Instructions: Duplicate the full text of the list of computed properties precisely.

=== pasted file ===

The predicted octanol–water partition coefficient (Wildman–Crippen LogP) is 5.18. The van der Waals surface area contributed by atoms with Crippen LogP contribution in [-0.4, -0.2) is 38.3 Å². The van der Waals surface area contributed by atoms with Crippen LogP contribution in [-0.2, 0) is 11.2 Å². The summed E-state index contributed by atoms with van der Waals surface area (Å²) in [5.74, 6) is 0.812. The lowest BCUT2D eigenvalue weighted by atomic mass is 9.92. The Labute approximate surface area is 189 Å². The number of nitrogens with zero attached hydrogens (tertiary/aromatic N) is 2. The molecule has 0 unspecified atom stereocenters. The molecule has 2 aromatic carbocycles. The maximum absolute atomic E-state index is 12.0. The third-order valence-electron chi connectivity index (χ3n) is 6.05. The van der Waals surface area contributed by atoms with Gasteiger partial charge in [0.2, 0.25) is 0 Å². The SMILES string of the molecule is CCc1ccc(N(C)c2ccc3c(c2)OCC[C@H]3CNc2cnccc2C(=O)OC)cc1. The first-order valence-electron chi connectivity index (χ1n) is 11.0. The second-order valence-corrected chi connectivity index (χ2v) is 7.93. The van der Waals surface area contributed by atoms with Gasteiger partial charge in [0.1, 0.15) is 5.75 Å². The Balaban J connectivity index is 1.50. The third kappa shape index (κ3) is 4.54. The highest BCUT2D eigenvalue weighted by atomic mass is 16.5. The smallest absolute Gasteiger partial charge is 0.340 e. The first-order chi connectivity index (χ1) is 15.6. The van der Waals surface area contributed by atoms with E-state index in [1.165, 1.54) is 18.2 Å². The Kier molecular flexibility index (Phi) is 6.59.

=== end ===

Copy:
The predicted octanol–water partition coefficient (Wildman–Crippen LogP) is 5.18. The van der Waals surface area contributed by atoms with Crippen LogP contribution in [-0.4, -0.2) is 38.3 Å². The van der Waals surface area contributed by atoms with Crippen LogP contribution in [-0.2, 0) is 11.2 Å². The summed E-state index contributed by atoms with van der Waals surface area (Å²) in [5.74, 6) is 0.812. The lowest BCUT2D eigenvalue weighted by atomic mass is 9.92. The Labute approximate surface area is 189 Å². The number of nitrogens with zero attached hydrogens (tertiary/aromatic N) is 2. The molecule has 0 unspecified atom stereocenters. The molecule has 2 aromatic carbocycles. The maximum absolute atomic E-state index is 12.0. The third-order valence-electron chi connectivity index (χ3n) is 6.05. The van der Waals surface area contributed by atoms with Gasteiger partial charge in [0.2, 0.25) is 0 Å². The SMILES string of the molecule is CCc1ccc(N(C)c2ccc3c(c2)OCC[C@H]3CNc2cnccc2C(=O)OC)cc1. The first-order valence-electron chi connectivity index (χ1n) is 11.0. The second-order valence-corrected chi connectivity index (χ2v) is 7.93. The van der Waals surface area contributed by atoms with Gasteiger partial charge in [0.1, 0.15) is 5.75 Å². The Balaban J connectivity index is 1.50. The third kappa shape index (κ3) is 4.54. The highest BCUT2D eigenvalue weighted by atomic mass is 16.5. The smallest absolute Gasteiger partial charge is 0.340 e. The first-order chi connectivity index (χ1) is 15.6. The van der Waals surface area contributed by atoms with E-state index in [1.165, 1.54) is 18.2 Å². The Kier molecular flexibility index (Phi) is 6.59.